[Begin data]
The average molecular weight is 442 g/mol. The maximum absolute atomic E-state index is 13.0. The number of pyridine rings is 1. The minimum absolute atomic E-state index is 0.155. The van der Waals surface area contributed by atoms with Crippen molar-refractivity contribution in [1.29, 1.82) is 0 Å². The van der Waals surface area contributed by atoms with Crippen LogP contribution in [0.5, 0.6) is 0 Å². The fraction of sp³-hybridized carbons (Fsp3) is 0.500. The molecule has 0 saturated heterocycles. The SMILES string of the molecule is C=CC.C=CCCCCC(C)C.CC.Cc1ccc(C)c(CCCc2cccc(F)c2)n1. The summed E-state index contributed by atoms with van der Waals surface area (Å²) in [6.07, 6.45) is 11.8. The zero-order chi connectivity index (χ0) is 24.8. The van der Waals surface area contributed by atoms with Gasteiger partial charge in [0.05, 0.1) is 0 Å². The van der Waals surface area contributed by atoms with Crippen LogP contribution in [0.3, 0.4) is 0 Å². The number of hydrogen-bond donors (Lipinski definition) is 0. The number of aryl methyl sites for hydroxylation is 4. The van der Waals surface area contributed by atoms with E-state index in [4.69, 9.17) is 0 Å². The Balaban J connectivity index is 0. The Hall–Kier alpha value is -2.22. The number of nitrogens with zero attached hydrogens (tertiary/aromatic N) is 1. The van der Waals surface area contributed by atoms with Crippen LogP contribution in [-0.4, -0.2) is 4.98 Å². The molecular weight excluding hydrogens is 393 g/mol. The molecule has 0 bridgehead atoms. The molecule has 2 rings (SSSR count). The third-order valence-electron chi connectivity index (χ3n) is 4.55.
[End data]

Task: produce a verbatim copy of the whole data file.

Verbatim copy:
The average molecular weight is 442 g/mol. The maximum absolute atomic E-state index is 13.0. The number of pyridine rings is 1. The minimum absolute atomic E-state index is 0.155. The van der Waals surface area contributed by atoms with Crippen molar-refractivity contribution in [1.29, 1.82) is 0 Å². The van der Waals surface area contributed by atoms with Crippen LogP contribution in [0.5, 0.6) is 0 Å². The fraction of sp³-hybridized carbons (Fsp3) is 0.500. The molecule has 0 saturated heterocycles. The SMILES string of the molecule is C=CC.C=CCCCCC(C)C.CC.Cc1ccc(C)c(CCCc2cccc(F)c2)n1. The summed E-state index contributed by atoms with van der Waals surface area (Å²) in [6.07, 6.45) is 11.8. The zero-order chi connectivity index (χ0) is 24.8. The van der Waals surface area contributed by atoms with Gasteiger partial charge in [0.05, 0.1) is 0 Å². The van der Waals surface area contributed by atoms with Crippen LogP contribution in [0.3, 0.4) is 0 Å². The number of hydrogen-bond donors (Lipinski definition) is 0. The number of aryl methyl sites for hydroxylation is 4. The van der Waals surface area contributed by atoms with E-state index in [4.69, 9.17) is 0 Å². The Balaban J connectivity index is 0. The Hall–Kier alpha value is -2.22. The number of nitrogens with zero attached hydrogens (tertiary/aromatic N) is 1. The van der Waals surface area contributed by atoms with Crippen LogP contribution in [-0.4, -0.2) is 4.98 Å². The molecular weight excluding hydrogens is 393 g/mol. The molecule has 0 bridgehead atoms. The molecule has 2 rings (SSSR count). The third-order valence-electron chi connectivity index (χ3n) is 4.55.